[opentheory-users] Status of derived syntax
Joe Leslie-Hurd
joe at gilith.com
Mon Nov 25 18:35:03 UTC 2013
Hi Rob,
I think you have worked out your problem, but I wanted to explain the
origin of the monster assumption you found in the natural theory package.
There are 3 axioms used to set up the standard theory library
(extensionality, choice and infinity), and two primitive constants (= and
select). A problem I found is that the usual presentation of the basic
axioms refers to other constants, for example extensionality contains a
universal quantifier. If you were to assert an axiom in terms of a
non-primitive constant you run the risk of a theory package defining the
non-primitive constant in an unexpected way, and then the axiom might make
the system inconsistent.
My resolution is to expand the standard axioms using the definition of the
constants, and have little theory packages that prove the usual
presentation of the axiom in terms of the expanded axiom and the definition
of the non-primitive constants that it refers to. For example, here is the
axiom-extensionality package:
$ opentheory info --summary --show-assumptions axiom-extensionality
2 external type operators: -> bool
3 external constants: = ! T
3 assumptions:
|- T <=> (\p. p) = \p. p
|- (!) = \p. p = \x. T
|- let a d <- (\e. d e) = d in a = \b. (\c. c) = \c. c
1 theorem:
|- !t. (\x. t x) = t
The "real" extensionality axiom is the third assumption, and the usual
presentation is proved as a theorem in terms of the real axiom and the
standard definition of logical quantifiers. So if you were to define the
universal quantifier in a different way, it wouldn't match the assumptions
of this package and so you wouldn't get access to the axiom of
extensionality.
The monster assumption you found in the natural theory package is the
expanded version of the axiom of the infinity, which refers to injectivity
and surjectivity, the definition of which refer to other constants which
must be recursively expanded. The resulting "real" axiom of infinity is
indeed a real monster.
Cheers,
Joe
On Sat, Nov 23, 2013 at 3:53 PM, Rob Arthan <rda at lemma-one.com> wrote:
> Joe,
>
> On 22 Nov 2013, at 18:58, Joe Leslie-Hurd wrote:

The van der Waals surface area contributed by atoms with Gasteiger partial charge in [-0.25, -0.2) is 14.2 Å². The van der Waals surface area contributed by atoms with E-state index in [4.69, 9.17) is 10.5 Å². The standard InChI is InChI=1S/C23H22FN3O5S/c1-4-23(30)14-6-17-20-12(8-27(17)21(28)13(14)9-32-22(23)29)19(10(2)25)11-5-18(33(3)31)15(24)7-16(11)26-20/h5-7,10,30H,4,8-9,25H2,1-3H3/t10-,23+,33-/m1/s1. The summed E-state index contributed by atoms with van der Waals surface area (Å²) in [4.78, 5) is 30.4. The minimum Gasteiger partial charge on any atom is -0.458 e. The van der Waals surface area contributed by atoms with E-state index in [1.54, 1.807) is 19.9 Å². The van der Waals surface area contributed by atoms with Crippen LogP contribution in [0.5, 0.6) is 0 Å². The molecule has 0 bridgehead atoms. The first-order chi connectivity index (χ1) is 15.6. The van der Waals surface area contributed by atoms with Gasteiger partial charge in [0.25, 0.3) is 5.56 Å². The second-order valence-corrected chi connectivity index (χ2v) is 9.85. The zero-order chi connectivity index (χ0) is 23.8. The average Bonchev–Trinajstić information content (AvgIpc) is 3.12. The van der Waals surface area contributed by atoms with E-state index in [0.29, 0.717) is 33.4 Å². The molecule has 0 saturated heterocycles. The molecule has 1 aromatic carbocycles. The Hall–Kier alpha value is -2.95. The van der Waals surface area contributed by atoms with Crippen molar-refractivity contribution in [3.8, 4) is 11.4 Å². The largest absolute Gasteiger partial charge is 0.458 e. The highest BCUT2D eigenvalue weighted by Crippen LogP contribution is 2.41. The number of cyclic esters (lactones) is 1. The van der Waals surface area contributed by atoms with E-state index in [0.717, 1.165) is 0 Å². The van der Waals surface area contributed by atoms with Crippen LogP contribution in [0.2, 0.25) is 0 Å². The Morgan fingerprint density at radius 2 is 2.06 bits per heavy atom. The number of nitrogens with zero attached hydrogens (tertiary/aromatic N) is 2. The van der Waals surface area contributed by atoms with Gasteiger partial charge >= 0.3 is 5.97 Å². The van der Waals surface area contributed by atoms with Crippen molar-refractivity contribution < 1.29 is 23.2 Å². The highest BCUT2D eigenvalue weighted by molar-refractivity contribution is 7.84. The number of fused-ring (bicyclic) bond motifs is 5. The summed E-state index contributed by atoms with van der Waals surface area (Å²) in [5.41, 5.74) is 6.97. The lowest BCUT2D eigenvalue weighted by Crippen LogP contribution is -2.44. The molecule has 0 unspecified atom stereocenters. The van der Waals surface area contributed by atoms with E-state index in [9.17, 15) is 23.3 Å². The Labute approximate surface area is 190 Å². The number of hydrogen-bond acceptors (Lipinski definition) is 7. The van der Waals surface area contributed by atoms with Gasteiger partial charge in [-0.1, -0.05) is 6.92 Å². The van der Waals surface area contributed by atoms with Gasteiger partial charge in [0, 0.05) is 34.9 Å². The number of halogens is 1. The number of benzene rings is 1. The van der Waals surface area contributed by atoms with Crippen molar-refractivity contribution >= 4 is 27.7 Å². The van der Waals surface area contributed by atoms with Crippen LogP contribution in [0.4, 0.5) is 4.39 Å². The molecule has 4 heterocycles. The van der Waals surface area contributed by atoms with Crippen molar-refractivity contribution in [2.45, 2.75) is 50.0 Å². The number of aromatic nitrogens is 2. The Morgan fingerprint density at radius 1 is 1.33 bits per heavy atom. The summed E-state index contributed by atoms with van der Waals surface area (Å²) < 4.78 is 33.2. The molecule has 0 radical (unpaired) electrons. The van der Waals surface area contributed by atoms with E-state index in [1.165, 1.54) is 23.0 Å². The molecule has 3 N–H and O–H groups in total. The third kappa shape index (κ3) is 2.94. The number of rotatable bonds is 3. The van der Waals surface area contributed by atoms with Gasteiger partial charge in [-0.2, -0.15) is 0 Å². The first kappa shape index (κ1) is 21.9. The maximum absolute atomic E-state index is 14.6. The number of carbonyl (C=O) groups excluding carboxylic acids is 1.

>
> Hi Rob,
>
> The derived syntax in OpenTheory is rather ad-hoc: I just hard-coded some
> common mathematical syntax such as numerals, pairs and sets which is
> triggered by specific names in the OpenTheory namespace.
>
> When exporting HOL Light theories to the OpenTheory library, one of the
> more involved things I had to do is remove as many HOL Light-specific tags
> as possible. So for example, the NUMERAL tag is easily removed, and
> OpenTheory numerals are instead recognized by sequences of bit0 and bit1
> functions terminated by natural number zero.
>
> The OpenTheory version of GSPEC is called fromPredicate, and you can see
> the standard library renamings in the OpenTheory fork of HOL Light in the
> file
>
> opentheory/stdlib/stdlib.int
>
> This is how sets are recognized for printing purposes (assuming that the
> term argument to fromPredicate has the right shape).
>
> Finally, I'm rather pleased by my scheme for recognizing let expressions,
> although it sounds like it might be causing you problems displaying your
> theory.
>
>
> I haven't got that far yet. I have just been looking at the article files
> and HTML pages in the repo.
>
> Lets are simply terms that can be beta-reduced, so
>
> (\v. t[v]) x
>
> is printed as
>
> let v = x in t[v]
>
> No need for any special term tags, and in all the theories I have so far
> encountered there are no subterms in theorems that can be beta-reduced (and
> thus accidentally print as let).
>
>
> Nice idea. I don't think you would want that feature while doing
> interactive theorem-proving, but it makes sense in your context. I have
> just had a go with the ProofPower theorem finder and it supports your
> approach: there are no theorems saved in the ProofPower-HOL theory
> hierarchy containing beta-redexes.
>
> However, some packages contain assumptions that do contain beta-redexes
> and hence have been printed out as let-expressions in the HTML. See:
>
>
> http://opentheory.gilith.com/opentheory/packages/axiom-choice-1.7/axiom-choice-1.7.html
>
> http://opentheory.gilith.com/opentheory/packages/axiom-extensionality-1.8/axiom-extensionality-1.8.html
>
> http://opentheory.gilith.com/opentheory/packages/natural-1.81/natural-1.81.html
>
> The assumption in the last one of these is a real monster. They all look
> like intermediate lemmas generated by some proof procedure whose proofs
> have somehow gone missing.
>
>
> Hope that helps,
>
>
> It does indeed. I have some other questions about using the article files
> in the repo, but I think I will start a separate thread for that.
>
> Regards,
>
> Rob.
>
>
> Joe
>
>
>
>
> On Fri, Nov 22, 2013 at 8:08 AM, Rob Arthan <rda at lemma-one.com> wrote:
>
>> What is the status of things like let-terms and set comprehensions in the
>> Gilith Open Theory Repo. I can't see the definitions of the magic constants
>> that are used to represent these things (LET and GSPEC in HOL Light and
>> HOL4)? A peculiar sequence of complicated assumptions involving let builds
>> up in the HTML listings.
>>
>> Regards,
>>
>> Rob.
>>
>> _______________________________________________
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>> opentheory-users at gilith.com
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>>
>>
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